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Tue, Jun 15, 2021, 10:30pm (UTC -5)
Re: TNG S1: The Big Goodbye

This episode held up less well from my memories of it as a kid. A big plot oversight that I haven't seen mentioned (apologies if I missed it): since the transmission of the greeting was audio-only (fortunately, since the prickly Jarada would surely have been offended by Picard being out of uniform), why not record it (or have the computer record it in Picard's voice, or have Data mimick Picard's voice) and transmit that?

Other things:

Why wasn't the possibility of beaming Picard and co. out mentioned?

Seems like it should be a breach of regulations for the captain not to bring his communicator even on the off chance that internal comms fail.

The holo-lipstick stays on Picard's face but the gangsters (eventually, slowly) dissolve. (The lipstick can be explained by the use of replicators, but the gangsters not immediately disappearing when they cross the threshold seems impossible to explain.)

Why doesn't the holoprogram automatically pause when the user leaves? Felix enters Dix's office and keeps talking after Picard leaves the first time until he manually turns it off.

Are door malfunctions common enough on the Enterprise that Crusher walks right through them without contacting engineering? If my elevator doors did that, I'd turn around and call the super. And why did the doors open for her and not for anyone later? Did the Jarada's scan cause a deteriorating malfunction, and if so, why didn't it mess with the program itself?

Seems like Whalen should have died in the time it took to leave the holodeck (Crusher was losing his pulse!). Also seems like Crusher should have been able to do more for him; maybe she needs more training in field medicine.

The applause at the end was incredibly cringey.

All the other ridiculous stuff has been mentioned: the overdone enthusiasm over upgraded holodeck technology, the immediate warp out after the greeting, Wesley!!, the stupidity of the possibility of living people disappearing if the holodeck is turned off, the lack of a failsafe/emergency shut down, etc.

A few positives: Crusher/Picard sexual tension picking up from The Naked Now (and her rolling her eyes when Whalen wanted to come along), and the Data from south America gag (but did no one in the 40s know about albinism?) and the whole newspaper scene. And the weird concern for holocharacters' feelings at the end might be explained as a consequence of the upgrade's verisimilitude, which might have interesting implications for how the crew interacts with and is affected by their holodeck experiences.

Not great. First episode my non-ST-watching spouse has disliked (of Farpoint, Naked Now, WNOHGB, the Battle, Hide and Q, and Haven).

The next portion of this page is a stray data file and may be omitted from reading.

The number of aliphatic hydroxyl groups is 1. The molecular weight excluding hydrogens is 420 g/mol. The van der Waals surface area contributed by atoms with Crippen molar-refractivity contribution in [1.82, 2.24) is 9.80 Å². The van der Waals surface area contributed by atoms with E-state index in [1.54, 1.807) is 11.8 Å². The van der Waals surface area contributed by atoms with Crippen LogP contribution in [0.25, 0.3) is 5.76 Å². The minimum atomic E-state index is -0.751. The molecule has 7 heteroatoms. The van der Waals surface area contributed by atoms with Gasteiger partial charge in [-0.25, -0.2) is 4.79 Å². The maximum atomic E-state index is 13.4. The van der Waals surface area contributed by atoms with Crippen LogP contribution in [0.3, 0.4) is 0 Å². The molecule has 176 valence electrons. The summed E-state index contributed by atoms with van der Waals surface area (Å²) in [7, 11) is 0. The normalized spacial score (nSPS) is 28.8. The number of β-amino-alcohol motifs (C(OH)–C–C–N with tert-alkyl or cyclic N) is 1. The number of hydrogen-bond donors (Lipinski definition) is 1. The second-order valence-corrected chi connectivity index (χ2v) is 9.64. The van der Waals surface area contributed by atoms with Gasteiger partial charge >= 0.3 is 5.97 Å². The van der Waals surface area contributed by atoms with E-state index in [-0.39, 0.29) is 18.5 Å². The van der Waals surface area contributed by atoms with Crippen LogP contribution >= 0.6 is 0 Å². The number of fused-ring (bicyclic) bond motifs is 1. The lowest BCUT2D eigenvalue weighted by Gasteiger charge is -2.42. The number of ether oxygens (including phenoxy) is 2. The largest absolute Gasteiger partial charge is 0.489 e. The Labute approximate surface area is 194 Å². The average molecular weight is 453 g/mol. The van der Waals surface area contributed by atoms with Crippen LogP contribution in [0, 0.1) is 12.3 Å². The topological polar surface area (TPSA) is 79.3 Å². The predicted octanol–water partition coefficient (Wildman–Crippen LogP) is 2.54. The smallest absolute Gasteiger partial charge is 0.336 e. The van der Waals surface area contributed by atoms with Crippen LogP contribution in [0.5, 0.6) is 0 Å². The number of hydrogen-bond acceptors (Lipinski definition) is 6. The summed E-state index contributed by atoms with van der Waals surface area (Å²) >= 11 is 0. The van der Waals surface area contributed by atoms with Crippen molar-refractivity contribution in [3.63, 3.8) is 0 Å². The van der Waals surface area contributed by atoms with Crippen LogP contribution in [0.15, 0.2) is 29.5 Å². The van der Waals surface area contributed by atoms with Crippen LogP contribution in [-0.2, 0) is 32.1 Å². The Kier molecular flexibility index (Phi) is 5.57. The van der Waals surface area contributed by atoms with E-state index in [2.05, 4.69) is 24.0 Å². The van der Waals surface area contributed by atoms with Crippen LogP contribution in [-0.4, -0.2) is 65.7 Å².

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Thu, Jun 10, 2021, 11:05pm (UTC -5)
Re: TNG S1: Haven

I'm surprised by how moderate the comments are for this (IMO) pretty nonsensical episode.

1) Why did the Federation let the Tarellians be murdered and driven to extinction rather than helping them cure the disease? Isn't that exactly the Federation's sort of do-gooding? Absent the unbearable wedding plot, the Tarellian plot would have been a standard later season outing: ship carrying dangerous disease innocently threatens peaceful planet, and as both sides' desperation increases, Crusher technobabbles a cure in the nick of time.

2) How exactly was Wyatt supposed to cure a disease untreated by 24th century medicine with just a few tiny pill-boxes? Why not bring them to a Federation medical facility with isolation chambers and research equipment?

3) The whole relationship between the Trois and the Millers could have been an opportunity for a real emotional backstory - maybe Troi's father's death caused their friendship to break down? How does Troi feel about her whole potential marriage being rooted in promises made when her father was still alive? (Not that we got any insight into the purpose of the Betazoid genetic bonding thing, why humans would agree to it - and what was genetic about it, anyway?)

4) Why now and why here? At the beginning of Hide and Q, Troi was shuttled off to visit Betazed. Why not then?

About the only interesting thing about this episode, although I doubt the writers had it in mind, was the bell-ringing during the meal. Betazoid social gatherings would probably be totally silent since conversations would be telepathic, so ringing a bell may have filled the silence.
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